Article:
Amputation Prevention

doctor showing patient dynamic of the foot

Amputation is a real risk for victims of grievous injury, or those living with conditions that result in non-healing wounds such as diabetes patients. Foot problems are particularly prevalent in these patients due to the poor circulation and nerve damage associated with the condition. Proper healing relies on good circulation, and even a tiny cut can have difficulty resisting infection as a result. When foot complications become severe enough, amputation may be necessary, but Dr. Steber is dedicated to taking steps to prevent it from becoming a necessity.

What Kind Of Conditions Can Result In Amputation?

Patients of diabetes and their physicians work together to avoid complications reaching the level of severity that requires amputation. In order to achieve this, these patients need to adjust their view of foot complications and learn what steps they can take to prevent amputation from becoming necessary. The following conditions can all lead to amputation if proper care isn’t taken.

  • Unhealing Wounds, Ulcers, and Infections –Poor circulation and nerve damage can make many types of otherwise minor injuries to the foot become ulcerous or infected, preventing them from healing. These types of concerns are common in patients with diabetes and can result in amputation or even loss of life.

  • Corns and Calluses –Nerve damage can make it difficult to tell when your foot is experiencing pressure from these concerns. Without treatment, this pressure can cause ulcers in the foot.

  • Cracked Dry Skin –Poor circulation makes fighting infection difficult, and cracks in the skin can make it easy for your foot to become infected.

  • Nail Disorders –Ingrown toenails are uncomfortable and a nuisance in healthy patients. For diabetic patients, they can be absolutely life-threatened due to the risk of infection and causing ulcers. The lack of feeling in the feet can often lead to these conditions going unnoticed until they’re critical.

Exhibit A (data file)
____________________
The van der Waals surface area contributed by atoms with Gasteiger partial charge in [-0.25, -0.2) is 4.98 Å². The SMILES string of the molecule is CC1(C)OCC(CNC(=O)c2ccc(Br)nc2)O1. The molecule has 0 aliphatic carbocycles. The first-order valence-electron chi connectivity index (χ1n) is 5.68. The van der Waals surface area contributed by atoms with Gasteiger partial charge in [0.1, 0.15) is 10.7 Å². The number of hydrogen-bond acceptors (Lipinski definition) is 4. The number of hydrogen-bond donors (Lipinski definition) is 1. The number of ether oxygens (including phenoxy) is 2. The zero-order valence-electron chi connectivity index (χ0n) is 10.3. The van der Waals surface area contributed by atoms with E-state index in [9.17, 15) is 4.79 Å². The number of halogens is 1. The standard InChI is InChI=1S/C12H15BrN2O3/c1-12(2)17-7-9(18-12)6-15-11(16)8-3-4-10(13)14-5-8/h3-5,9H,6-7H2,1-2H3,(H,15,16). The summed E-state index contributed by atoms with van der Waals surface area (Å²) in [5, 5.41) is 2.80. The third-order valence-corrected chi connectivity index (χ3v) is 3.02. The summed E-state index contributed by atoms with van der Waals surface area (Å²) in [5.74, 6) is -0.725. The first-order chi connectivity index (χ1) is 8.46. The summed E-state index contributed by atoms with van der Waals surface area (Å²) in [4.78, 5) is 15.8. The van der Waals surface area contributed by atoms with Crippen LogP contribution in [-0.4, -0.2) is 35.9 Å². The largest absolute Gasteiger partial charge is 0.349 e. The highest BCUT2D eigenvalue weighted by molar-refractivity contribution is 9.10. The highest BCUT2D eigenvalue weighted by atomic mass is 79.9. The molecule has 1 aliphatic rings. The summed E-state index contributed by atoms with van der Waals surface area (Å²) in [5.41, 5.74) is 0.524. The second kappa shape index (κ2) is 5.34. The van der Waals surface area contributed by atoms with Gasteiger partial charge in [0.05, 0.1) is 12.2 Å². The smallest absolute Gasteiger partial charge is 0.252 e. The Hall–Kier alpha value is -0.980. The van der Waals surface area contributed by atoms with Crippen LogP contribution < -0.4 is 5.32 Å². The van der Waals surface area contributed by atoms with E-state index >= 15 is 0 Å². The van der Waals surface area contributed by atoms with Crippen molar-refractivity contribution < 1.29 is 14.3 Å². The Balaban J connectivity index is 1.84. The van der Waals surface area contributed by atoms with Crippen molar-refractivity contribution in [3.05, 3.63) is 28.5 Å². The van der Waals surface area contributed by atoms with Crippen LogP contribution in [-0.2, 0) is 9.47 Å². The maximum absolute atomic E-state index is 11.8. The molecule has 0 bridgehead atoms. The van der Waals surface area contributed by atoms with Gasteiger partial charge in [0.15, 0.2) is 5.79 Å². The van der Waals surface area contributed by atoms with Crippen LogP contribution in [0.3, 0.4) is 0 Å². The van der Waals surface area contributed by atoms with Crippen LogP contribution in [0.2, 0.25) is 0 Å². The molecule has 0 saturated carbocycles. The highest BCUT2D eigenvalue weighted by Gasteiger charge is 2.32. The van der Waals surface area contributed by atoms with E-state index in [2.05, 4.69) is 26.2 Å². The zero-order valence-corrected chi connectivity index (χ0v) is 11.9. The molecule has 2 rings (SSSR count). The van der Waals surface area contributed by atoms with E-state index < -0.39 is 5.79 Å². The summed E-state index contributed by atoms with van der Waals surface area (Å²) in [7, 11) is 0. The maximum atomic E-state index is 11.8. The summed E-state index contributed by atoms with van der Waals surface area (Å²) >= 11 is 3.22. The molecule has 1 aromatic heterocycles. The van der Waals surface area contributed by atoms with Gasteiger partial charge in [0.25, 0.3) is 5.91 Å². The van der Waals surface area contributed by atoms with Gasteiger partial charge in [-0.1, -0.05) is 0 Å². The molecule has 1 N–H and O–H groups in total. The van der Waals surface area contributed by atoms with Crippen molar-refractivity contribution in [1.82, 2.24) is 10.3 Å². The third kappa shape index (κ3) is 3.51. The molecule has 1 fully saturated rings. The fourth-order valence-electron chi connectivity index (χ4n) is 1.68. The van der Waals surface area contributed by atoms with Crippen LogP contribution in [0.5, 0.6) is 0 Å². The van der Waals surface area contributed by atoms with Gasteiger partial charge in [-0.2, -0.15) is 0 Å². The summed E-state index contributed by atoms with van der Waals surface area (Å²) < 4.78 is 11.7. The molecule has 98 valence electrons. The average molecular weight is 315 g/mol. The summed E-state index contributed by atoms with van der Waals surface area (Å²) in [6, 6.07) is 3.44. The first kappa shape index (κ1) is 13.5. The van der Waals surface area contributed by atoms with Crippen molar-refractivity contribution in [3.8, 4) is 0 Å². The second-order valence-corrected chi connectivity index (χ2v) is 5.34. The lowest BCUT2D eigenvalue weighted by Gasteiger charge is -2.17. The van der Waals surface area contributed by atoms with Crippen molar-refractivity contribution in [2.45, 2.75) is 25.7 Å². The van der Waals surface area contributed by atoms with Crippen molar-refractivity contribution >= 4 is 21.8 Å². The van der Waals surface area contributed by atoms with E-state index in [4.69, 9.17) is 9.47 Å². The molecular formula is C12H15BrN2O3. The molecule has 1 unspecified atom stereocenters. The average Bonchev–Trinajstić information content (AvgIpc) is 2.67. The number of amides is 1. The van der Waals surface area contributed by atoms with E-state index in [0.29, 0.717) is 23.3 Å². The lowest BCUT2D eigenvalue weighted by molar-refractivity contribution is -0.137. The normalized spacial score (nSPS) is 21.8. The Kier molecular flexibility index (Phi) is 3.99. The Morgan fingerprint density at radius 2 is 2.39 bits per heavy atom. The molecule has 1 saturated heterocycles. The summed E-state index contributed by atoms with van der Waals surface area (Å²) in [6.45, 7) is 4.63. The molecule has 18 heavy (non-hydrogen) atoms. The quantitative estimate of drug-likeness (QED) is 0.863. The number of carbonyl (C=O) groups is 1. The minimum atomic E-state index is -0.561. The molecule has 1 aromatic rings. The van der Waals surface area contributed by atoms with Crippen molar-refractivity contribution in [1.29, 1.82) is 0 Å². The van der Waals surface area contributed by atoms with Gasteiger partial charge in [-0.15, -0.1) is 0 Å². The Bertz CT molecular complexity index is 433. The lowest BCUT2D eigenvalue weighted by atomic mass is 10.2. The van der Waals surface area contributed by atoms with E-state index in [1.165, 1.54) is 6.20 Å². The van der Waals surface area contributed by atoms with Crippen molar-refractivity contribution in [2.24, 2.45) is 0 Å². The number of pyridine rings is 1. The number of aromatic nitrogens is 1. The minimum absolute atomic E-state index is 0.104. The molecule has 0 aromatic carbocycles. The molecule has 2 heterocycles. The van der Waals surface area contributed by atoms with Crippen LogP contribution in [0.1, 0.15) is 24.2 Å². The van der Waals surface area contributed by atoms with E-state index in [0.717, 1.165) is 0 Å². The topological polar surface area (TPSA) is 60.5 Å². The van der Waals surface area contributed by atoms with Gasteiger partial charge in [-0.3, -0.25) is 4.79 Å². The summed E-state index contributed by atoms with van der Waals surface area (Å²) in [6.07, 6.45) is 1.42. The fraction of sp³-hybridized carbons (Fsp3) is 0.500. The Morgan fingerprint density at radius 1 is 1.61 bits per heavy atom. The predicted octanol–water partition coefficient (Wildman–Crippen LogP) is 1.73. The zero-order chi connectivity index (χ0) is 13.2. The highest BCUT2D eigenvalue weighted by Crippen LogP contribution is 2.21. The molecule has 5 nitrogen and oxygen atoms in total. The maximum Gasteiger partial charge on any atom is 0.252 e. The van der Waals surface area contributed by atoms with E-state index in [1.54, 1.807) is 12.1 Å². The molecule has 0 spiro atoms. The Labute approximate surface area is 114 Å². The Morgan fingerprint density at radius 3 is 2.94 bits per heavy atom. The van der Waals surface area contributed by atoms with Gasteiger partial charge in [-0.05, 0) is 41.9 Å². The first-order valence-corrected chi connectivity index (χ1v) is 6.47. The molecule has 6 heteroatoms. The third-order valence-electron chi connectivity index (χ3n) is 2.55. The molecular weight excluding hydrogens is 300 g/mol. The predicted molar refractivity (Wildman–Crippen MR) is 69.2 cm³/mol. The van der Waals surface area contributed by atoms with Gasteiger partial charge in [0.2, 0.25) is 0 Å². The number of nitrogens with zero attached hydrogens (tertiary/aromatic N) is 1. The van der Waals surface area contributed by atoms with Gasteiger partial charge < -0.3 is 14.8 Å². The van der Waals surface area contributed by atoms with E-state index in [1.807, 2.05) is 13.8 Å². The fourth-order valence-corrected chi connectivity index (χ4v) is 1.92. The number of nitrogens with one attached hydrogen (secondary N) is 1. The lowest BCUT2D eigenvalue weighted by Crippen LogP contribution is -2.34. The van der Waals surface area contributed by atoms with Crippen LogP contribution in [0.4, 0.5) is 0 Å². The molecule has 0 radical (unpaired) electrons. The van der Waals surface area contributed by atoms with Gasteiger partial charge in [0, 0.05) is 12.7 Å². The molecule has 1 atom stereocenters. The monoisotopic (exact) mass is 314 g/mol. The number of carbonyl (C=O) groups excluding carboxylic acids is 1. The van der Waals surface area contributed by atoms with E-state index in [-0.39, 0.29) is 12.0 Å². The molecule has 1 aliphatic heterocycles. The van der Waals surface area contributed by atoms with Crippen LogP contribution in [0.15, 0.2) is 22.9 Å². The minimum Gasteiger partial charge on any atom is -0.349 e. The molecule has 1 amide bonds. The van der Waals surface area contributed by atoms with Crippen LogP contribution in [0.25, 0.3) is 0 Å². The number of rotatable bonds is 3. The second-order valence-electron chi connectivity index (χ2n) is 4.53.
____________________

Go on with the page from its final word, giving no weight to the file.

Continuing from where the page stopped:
These conditions are among the most common faced by patients of diabetes or who otherwise have compromised circulation and damaged nerves in their feet and legs. Careful nightly inspection of your feet and proper care of these concerns can help prevent them from becoming critical.

What Can I Do To Help Prevent Amputation?

While your physician can do a lot to help your condition, you remain the most important component in amputation prevention. There are vital steps you can take to help prevent these conditions from occurring and getting worse. For instance:

  • Daily Inspection –As mentioned above, it’s critical that you inspect your feet daily or have someone else do it if your vision is poor. During the inspection, look for:

    • Injuries –Scrapes, cuts, swelling

    • Changes – Bad odor, discoloration, hair loss on your toe, and changes in your nail color or shape.

    • Leg Pain –Night pain or pain without related activity can indicate a blocked artery that needs immediate treatment.

  • Prevention and Treatment

    • Nail Cutting –Ensure that your nails are properly trimmed, especially if you have difficulty with feeling in your feet.

    • Leave It To The Professionals –Do not remove your corns or calluses yourself, leave it to the physician. Also, limit the use of over-the-counter treatments.

    • Clear Your Floors –Your floor should have no sharp objects on it, and make sure you pad the corners of objects.

    • Cover Your Feet –keep your feet protected by wearing shoes both indoors and outdoors.

    • Wear Them Properly –It’s essential that your shoes fit properly and that your socks are not bunched up when you put them on.

These steps will go a long way towards ensuring that you prevent injury or conditions that can result in the need for amputation. Your podiatrist will be there to help consult and treat in cases where these preventative measures prove insufficient.

If you need more help learning how to care for your feet and prevent amputation, contact Dr. Steber at 570-657-6851 today. You’ll be scheduled for an appointment in our office at 265 Pine Cove Ct in Lehighton, PA, at your earliest convenience. During your visit, Dr. Steber will go over your medical history, examine your foot health, and provide suggestions for treatment and prevention.

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